1:24 PM EST, December 20, 2012
What a year this has been for Chicago bassist-composer Matt Ulery.
His breakthrough album, "By a Little Light" (Greenleaf Music), has been turning up on best-of-year lists, including NPR's and the Chicago Tribune's. He has taken this hauntingly beautiful music to venues across the country and expanded it for a major Millennium Park show over the summer, as part of the "Made in Chicago: World Class Jazz" series. And he'll be closing 2012 with a concert reading Friday night of "By a Little Light" at Northeastern Illinois University to be broadcast live over WFMT-FM 98.7.
"It's kind of been the gift that keeps on giving," says Ulery, though, in truth, he and his collaborating musicians are making the contributions.
"I've spent a good amount of time thinking about that music … and it's been inspiring to revisit the music, to redefine it with the musicians.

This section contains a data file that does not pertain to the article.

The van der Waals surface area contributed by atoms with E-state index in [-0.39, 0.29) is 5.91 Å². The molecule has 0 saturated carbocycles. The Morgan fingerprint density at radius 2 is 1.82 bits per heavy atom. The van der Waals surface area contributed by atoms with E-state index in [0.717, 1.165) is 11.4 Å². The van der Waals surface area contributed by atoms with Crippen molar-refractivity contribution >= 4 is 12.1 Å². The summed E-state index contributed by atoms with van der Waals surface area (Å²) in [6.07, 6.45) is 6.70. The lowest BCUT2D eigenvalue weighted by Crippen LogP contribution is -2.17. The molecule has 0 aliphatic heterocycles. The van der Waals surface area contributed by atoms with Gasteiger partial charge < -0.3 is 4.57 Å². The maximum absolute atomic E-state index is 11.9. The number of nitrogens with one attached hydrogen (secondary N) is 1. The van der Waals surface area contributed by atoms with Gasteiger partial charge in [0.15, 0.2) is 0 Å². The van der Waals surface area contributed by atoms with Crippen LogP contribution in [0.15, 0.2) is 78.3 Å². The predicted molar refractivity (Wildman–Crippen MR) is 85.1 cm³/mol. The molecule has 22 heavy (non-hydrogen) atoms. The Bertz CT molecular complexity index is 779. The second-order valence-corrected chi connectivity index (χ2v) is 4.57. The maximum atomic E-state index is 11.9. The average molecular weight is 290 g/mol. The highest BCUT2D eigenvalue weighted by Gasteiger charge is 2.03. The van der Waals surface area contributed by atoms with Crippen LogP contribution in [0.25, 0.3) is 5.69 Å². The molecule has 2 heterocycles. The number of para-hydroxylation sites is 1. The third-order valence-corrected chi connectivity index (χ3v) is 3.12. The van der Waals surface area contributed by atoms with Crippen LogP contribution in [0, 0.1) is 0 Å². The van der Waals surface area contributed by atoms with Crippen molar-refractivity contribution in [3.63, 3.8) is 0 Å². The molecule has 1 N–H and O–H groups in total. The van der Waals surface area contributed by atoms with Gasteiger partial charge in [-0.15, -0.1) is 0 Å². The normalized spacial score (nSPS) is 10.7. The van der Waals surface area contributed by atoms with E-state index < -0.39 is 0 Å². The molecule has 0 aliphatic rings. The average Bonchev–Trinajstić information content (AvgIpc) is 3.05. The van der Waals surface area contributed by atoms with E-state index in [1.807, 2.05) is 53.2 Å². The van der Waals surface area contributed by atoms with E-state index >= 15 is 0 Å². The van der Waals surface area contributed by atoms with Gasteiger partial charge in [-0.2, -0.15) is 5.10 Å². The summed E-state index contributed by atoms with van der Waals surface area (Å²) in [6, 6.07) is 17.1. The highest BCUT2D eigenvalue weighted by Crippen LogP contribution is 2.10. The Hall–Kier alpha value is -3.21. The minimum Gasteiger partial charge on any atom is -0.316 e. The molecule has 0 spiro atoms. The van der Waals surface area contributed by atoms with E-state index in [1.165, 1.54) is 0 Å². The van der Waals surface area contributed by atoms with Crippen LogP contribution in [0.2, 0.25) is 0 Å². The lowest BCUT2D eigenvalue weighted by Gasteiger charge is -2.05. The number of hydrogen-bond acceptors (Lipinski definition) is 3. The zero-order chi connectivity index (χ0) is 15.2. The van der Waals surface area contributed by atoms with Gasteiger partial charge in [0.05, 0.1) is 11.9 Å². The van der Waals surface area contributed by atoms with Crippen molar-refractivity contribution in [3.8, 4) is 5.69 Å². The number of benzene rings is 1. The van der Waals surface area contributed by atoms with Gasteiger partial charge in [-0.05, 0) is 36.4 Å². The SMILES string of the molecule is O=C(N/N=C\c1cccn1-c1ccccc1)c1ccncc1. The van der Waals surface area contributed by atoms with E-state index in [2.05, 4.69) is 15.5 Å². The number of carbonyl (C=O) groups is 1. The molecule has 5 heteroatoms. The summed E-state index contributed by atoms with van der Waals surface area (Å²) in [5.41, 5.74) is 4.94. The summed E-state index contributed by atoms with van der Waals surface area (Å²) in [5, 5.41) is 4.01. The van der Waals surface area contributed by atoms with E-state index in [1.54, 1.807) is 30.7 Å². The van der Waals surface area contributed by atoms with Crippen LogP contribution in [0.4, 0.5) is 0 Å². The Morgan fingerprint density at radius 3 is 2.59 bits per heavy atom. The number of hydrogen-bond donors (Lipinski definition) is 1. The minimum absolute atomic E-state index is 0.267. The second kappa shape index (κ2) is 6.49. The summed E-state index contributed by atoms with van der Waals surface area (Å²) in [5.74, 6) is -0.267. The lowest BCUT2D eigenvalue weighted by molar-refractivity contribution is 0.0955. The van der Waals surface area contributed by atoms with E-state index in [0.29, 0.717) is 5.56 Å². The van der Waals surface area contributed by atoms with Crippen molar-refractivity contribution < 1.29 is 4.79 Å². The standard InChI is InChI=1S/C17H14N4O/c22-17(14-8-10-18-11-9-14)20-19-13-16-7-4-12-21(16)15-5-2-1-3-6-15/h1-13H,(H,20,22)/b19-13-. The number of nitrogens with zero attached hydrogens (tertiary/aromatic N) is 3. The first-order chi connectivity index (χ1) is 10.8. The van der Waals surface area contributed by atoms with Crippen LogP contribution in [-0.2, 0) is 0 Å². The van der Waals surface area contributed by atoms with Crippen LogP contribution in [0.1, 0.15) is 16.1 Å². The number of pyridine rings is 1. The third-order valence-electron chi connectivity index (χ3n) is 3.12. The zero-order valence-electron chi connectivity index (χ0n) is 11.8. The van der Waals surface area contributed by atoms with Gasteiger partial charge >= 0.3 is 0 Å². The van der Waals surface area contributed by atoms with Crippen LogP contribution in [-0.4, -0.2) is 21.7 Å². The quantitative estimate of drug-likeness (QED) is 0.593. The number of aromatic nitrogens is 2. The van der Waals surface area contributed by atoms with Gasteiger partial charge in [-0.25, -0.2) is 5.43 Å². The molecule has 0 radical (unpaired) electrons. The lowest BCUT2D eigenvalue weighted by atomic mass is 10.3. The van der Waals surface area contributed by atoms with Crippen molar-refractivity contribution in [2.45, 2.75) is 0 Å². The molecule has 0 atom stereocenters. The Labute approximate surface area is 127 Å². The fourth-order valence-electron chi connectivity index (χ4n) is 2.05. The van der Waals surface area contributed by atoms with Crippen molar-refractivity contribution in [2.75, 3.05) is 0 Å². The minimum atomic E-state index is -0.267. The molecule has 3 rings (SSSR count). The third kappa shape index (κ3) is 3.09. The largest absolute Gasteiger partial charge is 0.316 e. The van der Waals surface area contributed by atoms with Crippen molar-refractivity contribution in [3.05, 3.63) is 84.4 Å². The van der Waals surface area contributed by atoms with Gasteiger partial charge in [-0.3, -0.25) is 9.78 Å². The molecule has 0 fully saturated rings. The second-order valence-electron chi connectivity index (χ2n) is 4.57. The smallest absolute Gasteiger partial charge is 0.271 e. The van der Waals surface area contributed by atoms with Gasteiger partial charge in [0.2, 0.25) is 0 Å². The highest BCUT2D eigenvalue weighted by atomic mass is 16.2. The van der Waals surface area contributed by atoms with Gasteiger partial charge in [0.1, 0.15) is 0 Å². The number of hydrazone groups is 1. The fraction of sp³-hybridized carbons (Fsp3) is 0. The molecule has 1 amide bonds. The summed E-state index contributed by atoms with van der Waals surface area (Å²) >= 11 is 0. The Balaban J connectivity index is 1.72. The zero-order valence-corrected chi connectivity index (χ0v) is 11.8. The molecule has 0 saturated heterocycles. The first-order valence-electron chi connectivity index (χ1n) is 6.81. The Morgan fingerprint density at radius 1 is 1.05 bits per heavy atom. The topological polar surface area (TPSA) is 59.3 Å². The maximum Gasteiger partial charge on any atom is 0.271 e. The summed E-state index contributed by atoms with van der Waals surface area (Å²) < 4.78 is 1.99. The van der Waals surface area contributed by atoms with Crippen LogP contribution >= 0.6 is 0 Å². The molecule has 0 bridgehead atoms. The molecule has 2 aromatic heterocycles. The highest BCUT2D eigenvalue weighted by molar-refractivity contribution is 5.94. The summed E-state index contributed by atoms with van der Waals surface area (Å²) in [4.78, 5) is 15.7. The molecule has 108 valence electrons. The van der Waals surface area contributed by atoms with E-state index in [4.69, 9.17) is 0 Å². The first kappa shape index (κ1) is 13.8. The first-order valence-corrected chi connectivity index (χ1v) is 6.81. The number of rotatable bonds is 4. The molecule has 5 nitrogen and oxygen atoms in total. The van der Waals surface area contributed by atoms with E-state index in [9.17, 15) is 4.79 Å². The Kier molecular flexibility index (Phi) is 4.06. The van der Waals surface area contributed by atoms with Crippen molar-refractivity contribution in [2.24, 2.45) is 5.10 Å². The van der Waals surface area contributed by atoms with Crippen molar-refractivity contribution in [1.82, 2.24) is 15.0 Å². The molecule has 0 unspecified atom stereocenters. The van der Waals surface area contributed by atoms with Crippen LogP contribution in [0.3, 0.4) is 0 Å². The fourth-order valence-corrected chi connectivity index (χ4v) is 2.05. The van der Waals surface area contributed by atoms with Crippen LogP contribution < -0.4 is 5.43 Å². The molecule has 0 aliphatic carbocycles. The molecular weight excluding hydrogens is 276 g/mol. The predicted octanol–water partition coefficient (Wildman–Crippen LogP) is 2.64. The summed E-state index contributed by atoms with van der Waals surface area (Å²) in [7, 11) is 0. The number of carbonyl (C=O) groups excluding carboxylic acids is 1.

"When I originally wrote it, I was just writing for the music's sake, and I knew I wanted to record it and make an album and all that," continues Ulery. "And I used instrumentation of people I wanted to play with. Recording it was super fun.
"But the group of people that recorded it didn't play on every song on the album, and in concert I wanted everybody to have a part … so I rearranged some of it."
And that's what has made "By a Little Light" — already a one-of-a-kind recording — a living, breathing, evolving work of art and, perhaps, helps explain the constant demand Ulery is finding for it. Listen to the double album, and you'll hear Ulery's deft hand in arranging his original scores for jazz colleagues and members of the contemporary music ensemble eighth blackbird. The work transcends conventional stylistic boundaries, intertwining freewheeling jazz improvisations with the methods of Eastern European folkloric music, the meticulous voicings of classical composition and hints of film scores that Ulery says long have inspired him.
As strong as the recording is, however, it blossomed into a still more impressive work last summer, when Ulery and his musically far-flung colleagues performed it at the Green Mill. Portions of the piece took on an operatic dimension, with Chicago vocalist Grazyna Auguscik — a longtime Ulery collaborator — unreeling improvised vocal lines of tremendous sweep and harmonic audacity. The performance represented a quantum leap from the recording.